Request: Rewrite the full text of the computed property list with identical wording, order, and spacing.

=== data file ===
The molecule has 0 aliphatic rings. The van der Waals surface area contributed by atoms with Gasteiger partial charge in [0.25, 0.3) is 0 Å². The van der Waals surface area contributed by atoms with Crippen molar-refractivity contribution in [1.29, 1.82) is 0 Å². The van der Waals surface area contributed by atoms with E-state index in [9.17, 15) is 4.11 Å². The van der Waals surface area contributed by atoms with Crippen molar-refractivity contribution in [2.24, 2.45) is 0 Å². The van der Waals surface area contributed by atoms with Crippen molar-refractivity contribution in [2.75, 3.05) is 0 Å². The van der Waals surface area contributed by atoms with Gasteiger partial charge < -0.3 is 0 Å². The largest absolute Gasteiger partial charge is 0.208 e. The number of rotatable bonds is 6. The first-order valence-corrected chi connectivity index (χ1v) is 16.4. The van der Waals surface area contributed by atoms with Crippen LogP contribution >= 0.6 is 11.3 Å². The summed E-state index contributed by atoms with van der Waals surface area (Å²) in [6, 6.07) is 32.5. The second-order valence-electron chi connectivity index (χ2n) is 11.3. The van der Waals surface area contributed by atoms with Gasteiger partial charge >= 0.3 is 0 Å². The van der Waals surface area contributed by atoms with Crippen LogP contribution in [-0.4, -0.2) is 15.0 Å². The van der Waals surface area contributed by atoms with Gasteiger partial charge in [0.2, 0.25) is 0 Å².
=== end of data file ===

The molecule has 0 aliphatic rings. The van der Waals surface area contributed by atoms with Gasteiger partial charge in [0.25, 0.3) is 0 Å². The van der Waals surface area contributed by atoms with Crippen molar-refractivity contribution in [1.29, 1.82) is 0 Å². The van der Waals surface area contributed by atoms with E-state index in [9.17, 15) is 4.11 Å². The van der Waals surface area contributed by atoms with Crippen molar-refractivity contribution in [2.24, 2.45) is 0 Å². The van der Waals surface area contributed by atoms with Crippen molar-refractivity contribution in [2.75, 3.05) is 0 Å². The van der Waals surface area contributed by atoms with Gasteiger partial charge < -0.3 is 0 Å². The largest absolute Gasteiger partial charge is 0.208 e. The number of rotatable bonds is 6. The first-order valence-corrected chi connectivity index (χ1v) is 16.4. The van der Waals surface area contributed by atoms with Crippen LogP contribution >= 0.6 is 11.3 Å². The summed E-state index contributed by atoms with van der Waals surface area (Å²) in [6, 6.07) is 32.5. The second-order valence-electron chi connectivity index (χ2n) is 11.3. The van der Waals surface area contributed by atoms with Gasteiger partial charge >= 0.3 is 0 Å². The van der Waals surface area contributed by atoms with Crippen LogP contribution in [-0.4, -0.2) is 15.0 Å². The van der Waals surface area contributed by atoms with Gasteiger partial charge in [0.2, 0.25) is 0 Å².